I woke up yesterday morning to rain, that turned to snow and wind later in the day. I was up early, as I always am, but this time with purpose – yesterday was our little family’s belated Thanksgiving dinner. Combined with tree and house decorating for Christmas, the first Saturday in December is a big deal here.
December 5th was Thanksgiving here because the adults in the family banded together several weeks ago to isolate, get all of us tested and exercise extreme caution so that the kids and their Dad could spend the weekend with his parents, both of whom are at risk due to age and medical conditions. We all figured since it was both Thanksgiving and Grandma’s birthday, better that than not at all.
That meant that Eli and I were alone, and deciding that an empty house wasn’t our thing, took the RV up to Maine for 3 days. We prepped and cooked all our meals in advance and were pretty isolated other than passing hikers at a distance as we climbed to the top of Old Speck Mountain, a piece of the Appalachian Trail about 270 miles south of it’s end point at Mount Katahdin. It was snowing at the summit, and wet and slippery both up and down, but an experience we both loved. Time alone without chores to talk, sleep and be outdoors is rare f or us, and we relished every moment, despite the chilly weather and missing the kids.
Thursday I went to BJs and stocked the house with everything I could, from candy canes and Christmas candy to groceries and bows. Other than occasional trips for milk and fresh fruit and veggies, we need nothing, and won’t for quite some time. Friday I stopped working a bit early and we took off to find a Christmas tree at the tree farm that long ago was my next door neighbor. It was a gorgeous, sunny and warm day, and the fresh air and the tradition of cutting our own tree was good for all of us.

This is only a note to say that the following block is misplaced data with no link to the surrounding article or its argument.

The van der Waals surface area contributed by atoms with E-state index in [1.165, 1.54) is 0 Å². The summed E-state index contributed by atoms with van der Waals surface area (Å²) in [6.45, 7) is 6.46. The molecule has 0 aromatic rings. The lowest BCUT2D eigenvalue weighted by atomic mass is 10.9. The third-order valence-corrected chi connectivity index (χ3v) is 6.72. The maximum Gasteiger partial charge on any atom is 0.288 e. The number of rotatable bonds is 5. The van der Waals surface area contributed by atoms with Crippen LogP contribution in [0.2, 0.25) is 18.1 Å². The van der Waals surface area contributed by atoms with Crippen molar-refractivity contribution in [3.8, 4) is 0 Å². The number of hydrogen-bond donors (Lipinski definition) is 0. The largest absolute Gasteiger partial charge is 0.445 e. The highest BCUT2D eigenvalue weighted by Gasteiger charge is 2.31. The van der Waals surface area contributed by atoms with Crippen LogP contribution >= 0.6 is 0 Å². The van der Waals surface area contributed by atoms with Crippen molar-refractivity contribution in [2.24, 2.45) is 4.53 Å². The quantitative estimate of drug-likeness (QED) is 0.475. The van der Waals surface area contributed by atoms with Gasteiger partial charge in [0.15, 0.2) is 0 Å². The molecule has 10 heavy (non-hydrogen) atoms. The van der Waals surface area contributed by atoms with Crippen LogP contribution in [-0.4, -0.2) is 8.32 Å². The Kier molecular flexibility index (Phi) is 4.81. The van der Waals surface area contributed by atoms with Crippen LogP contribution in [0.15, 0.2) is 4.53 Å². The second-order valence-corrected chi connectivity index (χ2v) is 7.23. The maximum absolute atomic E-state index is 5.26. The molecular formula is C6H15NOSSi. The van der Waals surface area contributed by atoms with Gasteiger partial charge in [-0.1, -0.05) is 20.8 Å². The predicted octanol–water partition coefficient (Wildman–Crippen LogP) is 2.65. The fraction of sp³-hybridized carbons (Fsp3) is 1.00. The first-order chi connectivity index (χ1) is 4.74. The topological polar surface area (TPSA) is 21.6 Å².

And now, other than the new school the kids will start to attend on Tuesday, we’ve battened down the hatches. Covid-19 is spreading out of control here and almost everywhere in the US. From now until Memorial Day, we’re tucked in tight.
Which brings me back to that Thanksgiving dinner, and our celebration at home. To get through a winter of relative isolation, a level of coziness combined with periodic celebration is required. Settling in for a family dinner of Turkey, stuffing and all the trimmings while the wind blows and the rain comes down is important for any number of reasons, but most of all that traditions are comforting, and they ground us. Our traditions adapt and change over the years – this year just us 4 together, but our table expands and contracts as our family changes. But enough components stay the same – the cheese-filled mashed potatoes, the cranberry raspberry sauce, the deliciously brined turkey, the us – that they are touchstones in our lives, the things that make home.
In a cold Covid winter, when hospitals are overwhelmed and the best thing we can do is stay home, making home the place we want to be is important.